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Plasticine Strategy

A plasticine strategy requires a culture that is underpinned by strong ethics and high performance. We all know what happens to a house built on weak foundations, it doesn’t stand the test of time and an organisation is no different.

Most organisations around the globe whether large, small, public, private, government, not-for-profit, sporting or recreational are faced with the challenge of how to remain relevant in an ever demanding world.

Strategies that assume a relatively fixed course over a set period of time fail to recognise that everything is in a state of flux and constant change. This has always been the case and as far as we know will always be the case. It is only the degree of change that differs.

Nevertheless, many are struggling to form a clear view of the future and are asking the question “how do we set a course for a future that we don’t understand?” Besides consulting a clairvoyant (check failed stockbroking firm BBY) or even those rare breed of people called futurists, there is a way to approach this dilemma.

Plasticine strategy is all about being highly adaptable in a way that allows you to not only survive but thrive in a demanding, rapidly changing world. Assuming the foundation is in place the next step is being absolutely clear on what you do and why that is valued by others. From there you need to be able to continue to evolve what you do in a way that justifies the organisations on-going existence.

Here are the keys to implementing an effective plasticine strategy:

  • Great leadership;
  • High level business acumen;
  • Relevant real-time data; and
  • Quality, timely decision making.

Don’t forget that an effective strategy is delivered from a foundation of strong ethics and high performing people (check out how Netflix did this). Making strategy part of “business as usual” is also critical – that will foster open-mindedness, innovation, collaboration and resilience.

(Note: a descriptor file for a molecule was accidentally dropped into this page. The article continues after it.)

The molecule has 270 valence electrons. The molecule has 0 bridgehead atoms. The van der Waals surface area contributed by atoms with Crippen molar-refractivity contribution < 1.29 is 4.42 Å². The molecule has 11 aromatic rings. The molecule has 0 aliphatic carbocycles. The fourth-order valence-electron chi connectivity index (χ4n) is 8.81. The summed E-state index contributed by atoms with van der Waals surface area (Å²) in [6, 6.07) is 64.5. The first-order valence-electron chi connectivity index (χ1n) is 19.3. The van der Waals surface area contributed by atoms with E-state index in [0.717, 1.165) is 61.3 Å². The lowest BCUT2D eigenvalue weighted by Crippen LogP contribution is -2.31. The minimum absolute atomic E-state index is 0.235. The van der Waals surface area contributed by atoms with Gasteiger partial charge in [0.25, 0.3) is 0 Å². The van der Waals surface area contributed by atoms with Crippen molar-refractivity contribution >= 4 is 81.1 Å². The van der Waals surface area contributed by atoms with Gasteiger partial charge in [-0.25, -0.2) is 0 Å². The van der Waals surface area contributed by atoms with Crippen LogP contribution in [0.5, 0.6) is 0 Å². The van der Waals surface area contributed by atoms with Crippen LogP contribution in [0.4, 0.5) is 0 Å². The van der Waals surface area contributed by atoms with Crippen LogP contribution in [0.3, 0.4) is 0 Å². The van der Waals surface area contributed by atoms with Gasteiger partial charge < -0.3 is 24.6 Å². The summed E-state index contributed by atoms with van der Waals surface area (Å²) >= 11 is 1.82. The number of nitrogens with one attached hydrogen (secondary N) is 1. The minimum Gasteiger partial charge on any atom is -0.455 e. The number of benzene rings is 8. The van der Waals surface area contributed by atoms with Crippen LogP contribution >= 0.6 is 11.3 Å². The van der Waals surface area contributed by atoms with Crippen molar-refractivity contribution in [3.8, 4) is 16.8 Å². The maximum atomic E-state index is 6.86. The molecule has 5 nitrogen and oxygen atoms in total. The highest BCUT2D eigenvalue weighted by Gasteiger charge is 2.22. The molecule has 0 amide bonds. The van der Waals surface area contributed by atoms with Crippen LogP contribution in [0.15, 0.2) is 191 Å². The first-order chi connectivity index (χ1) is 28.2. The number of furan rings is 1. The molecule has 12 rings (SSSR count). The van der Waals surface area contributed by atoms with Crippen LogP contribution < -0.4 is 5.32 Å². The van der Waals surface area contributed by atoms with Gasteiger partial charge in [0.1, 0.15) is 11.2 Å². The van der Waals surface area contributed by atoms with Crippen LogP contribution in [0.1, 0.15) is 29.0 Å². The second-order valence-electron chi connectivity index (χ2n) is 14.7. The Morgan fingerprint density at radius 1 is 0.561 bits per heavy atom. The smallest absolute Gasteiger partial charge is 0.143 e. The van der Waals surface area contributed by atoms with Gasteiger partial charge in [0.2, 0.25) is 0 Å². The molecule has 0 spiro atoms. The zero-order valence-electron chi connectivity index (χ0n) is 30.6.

So much opportunity, so little time!


Winston Churchill

Change is hard

Winston Churchill said “to improve is to change; to be perfect is to change often”.

If we are not committed to continually improving ourselves, or if you like developing our characters, how do we expect to make the most of our time on the planet?

For the majority change is hard, we are creatures of habit whether those habits are good, bad or indifferent. Typically change will come from three places:


  • I want to change (internal – desire);
  • I need to change (internal – desperation); or
  • I have to change (external – law, regulation).

Change for the sake of change is foolish so it is vital to have a clear view on the objective and inherent value before embarking on a process of change whether personally or in business.

On one hand I find change to be exciting and on the other scary – working through the fear is my biggest challenge!  However, if we risk nothing and do nothing we limit our experiences, our growth and our capacity to be of use to others.

If you struggle with change or just don’t know how to go about it, look for someone who can help and live your life with no regrets!